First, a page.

'I'm a true Cockney', says Star Trek's Marina Sirtis on returning to London

Hackney-born Star Trek actress Marina Sirtis talks about returning to London and leaving behind a divided America.  

Hackney-born Star Trek actress Marina Sirtis talks about returning to London and leaving behind a divided America. - Credit: Courtesy of Marina Sirtis

Hackney-born Star Trek actress Marina Sirtis has returned home to London after leaving a divided America behind in March.

The "proud Cockney" has never lost her accent despite a long career, which has taken her over the Atlantic and across our galaxy in American science fiction series, Star Trek: The Next Generation. 

"When I was beginning in the business you couldn’t be a Cockney," she said. "You really couldn’t because it is the one accent that tells the world you're working class.

"But I thought, do you know what this is who I am.

"I was born in the east end, I was born within the sound of the Bow Bells. I'm a true Cockney and why can't I sound like me?"


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Marina's iconic role as Deanna Troi saw her embody a female Betazoid-Human hybrid Star Fleet commander from the 24th century.

Marina Sirtis holding a stamp depicting her Star Trek character Deanna Troi. 

Marina Sirtis holding a stamp depicting her Star Trek character Deanna Troi. - Credit: Courtesy of Marina Sirtis

The Star Trek series, which spanned 178 episodes over seven seasons, aired in the 80s and ran into the 90s. 

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But Marina's rise to stardom is rooted in humble Greek immigrant, working-class beginnings. She was born in Hackney in 1955 and later moved to Harringay. 

Marina told the Gazette why she beamed herself back to London: "It was a combination of things, I lost my husband and four years of Trump did my head in."

The actress talked of a divided America which had become "unrecognisable". 

She said: "I just didn’t want to be in that atmosphere anymore in that environment it was so negative, it was so nasty. "

"It was like there was a plaster on America keeping the poison under control and then [Trump] came along and ripped the plaster off and it all poured out."

The actress, who now lives in Twickenham, says she hasn't regretted coming back to London for a "nanosecond". 

Star Trek actors, from left to right; Tom Hardy, Brent Spiner, Marina Sirtis and Patrick Stewart arr

Star Trek actors, from left to right; Tom Hardy, Brent Spiner, Marina Sirtis and Patrick Stewart arrive for the European Charity Premiere of Star Trek Nemesis at the Empire Leicester Square in the early 2000s. - Credit: PA

She recalls growing up in north London: "It was a normal working class, poor upbringing.

"We always had food on the table, we didn’t starve, Greeks can do amazing things with beans and lentils. We never went hungry but we went without things sometimes like treats and luxuries." 

Marina started work when she was 13 as a shampooist in a hair salon in Chalk Farm, having had "many jobs" in her teens. 

A good work ethic she says, has helped her forge a long career in showbusiness. Luck, she adds, "is when preparation meets opportunity".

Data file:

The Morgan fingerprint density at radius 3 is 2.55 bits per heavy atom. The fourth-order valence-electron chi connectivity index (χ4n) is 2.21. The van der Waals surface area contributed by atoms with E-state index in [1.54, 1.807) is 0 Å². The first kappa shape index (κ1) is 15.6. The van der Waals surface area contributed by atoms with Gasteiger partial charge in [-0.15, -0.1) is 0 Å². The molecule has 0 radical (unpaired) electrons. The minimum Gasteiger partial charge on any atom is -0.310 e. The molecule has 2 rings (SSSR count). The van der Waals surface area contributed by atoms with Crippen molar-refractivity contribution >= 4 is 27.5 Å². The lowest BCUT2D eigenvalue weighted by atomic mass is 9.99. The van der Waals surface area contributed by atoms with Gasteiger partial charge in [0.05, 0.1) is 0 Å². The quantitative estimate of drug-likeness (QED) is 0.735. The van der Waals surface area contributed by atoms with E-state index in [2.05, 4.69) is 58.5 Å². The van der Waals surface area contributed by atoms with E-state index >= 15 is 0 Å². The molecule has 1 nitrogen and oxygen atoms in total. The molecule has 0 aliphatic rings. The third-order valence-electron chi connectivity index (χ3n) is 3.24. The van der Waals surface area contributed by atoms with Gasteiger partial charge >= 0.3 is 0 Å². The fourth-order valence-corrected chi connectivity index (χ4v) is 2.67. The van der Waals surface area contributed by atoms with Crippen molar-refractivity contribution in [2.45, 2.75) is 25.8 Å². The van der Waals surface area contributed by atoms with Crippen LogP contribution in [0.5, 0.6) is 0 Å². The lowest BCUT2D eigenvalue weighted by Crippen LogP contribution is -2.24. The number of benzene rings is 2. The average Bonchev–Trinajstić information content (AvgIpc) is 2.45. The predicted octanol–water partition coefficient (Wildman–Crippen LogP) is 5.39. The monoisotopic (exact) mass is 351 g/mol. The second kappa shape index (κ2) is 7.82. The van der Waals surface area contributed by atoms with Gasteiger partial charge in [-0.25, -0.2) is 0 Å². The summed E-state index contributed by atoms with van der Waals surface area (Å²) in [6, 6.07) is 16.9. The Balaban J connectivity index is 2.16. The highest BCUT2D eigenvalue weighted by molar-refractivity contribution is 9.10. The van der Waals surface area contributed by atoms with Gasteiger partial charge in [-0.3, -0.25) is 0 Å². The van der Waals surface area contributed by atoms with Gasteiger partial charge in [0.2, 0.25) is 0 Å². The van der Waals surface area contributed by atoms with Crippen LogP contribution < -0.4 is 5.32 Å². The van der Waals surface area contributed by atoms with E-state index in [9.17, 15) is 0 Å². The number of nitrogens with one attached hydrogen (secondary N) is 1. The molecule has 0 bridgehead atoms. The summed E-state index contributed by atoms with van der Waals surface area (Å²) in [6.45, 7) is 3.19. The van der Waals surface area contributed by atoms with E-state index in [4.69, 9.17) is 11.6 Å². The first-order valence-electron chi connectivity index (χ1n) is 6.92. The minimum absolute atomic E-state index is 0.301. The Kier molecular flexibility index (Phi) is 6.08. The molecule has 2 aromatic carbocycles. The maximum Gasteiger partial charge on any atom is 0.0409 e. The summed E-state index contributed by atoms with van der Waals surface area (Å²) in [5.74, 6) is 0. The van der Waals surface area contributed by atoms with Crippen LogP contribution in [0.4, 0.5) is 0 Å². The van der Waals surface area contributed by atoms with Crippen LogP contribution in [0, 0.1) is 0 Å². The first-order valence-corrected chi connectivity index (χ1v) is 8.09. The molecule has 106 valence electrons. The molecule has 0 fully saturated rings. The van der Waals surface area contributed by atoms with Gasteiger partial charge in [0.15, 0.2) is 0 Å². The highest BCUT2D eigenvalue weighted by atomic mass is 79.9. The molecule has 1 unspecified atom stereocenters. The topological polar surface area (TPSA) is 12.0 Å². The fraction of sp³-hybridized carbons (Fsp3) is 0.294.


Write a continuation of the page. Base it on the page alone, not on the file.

Marina's career started on stage after she secretly auditioned for drama school against her parents wishes in secondary school.

Marina starring in her debut West End show Dark Sublime in 2019.

Marina starring in her debut West End show Dark Sublime in 2019. - Credit: © Scott Rylander 2019

Her Greek "fresh off the boat" parents looked down on acting as a career path.

Marina said: "When I said to my mum I want to be an actress, what she heard was I want to be a prostitute.

"She wanted me to go to university and be a lawyer."

Her mother remarked, just before the actress went to America and got her big break: "You know this acting thing really hasn’t worked out. There's an opening in the Bank of Cyprus on the high street, why don’t you go and apply for the job."

But Marina left for America anyway and landed her iconic role in the show created by Gene Rodenberry.

She says The Next Generation cast had a chemistry "pretty unique in Hollywood". 

"We're all still friends, and I don’t mean acquaintances. I mean we are best friends and we met in '87 and we're still best friends."

The Next Generation was also a unique show, Marina explains, because no conflict between the regular characters was allowed into the script. 

The actress, now in her 60s, remembers a producer once saying: "No conflict, by the 24th century we have all found a way to get along.

"And you know, you say to an actor or a writer no conflict – their head explodes. 

"Because what you are taught as an actor is that drama is conflict - but it worked." 

Marina says she feels "privileged and proud" to have been part of the show. 

She said: "There was one bloke who had had his legs blown off in Iraq and he'd had 150 surgeries.

"He said, 'Your show saved my life, if I hadn’t had your show to watch I would have given up."

"So when you hear stuff like that it takes your breath away. I’m just an actress I learn my lines I hit my marks and I try not to bump into the furniture."

Marina recently made her West End stage debut in a play called Dark Sublime in 2019, which tells the story of Marianne, a freelance actor and now-forgotten icon of a British sci-fi TV show. 

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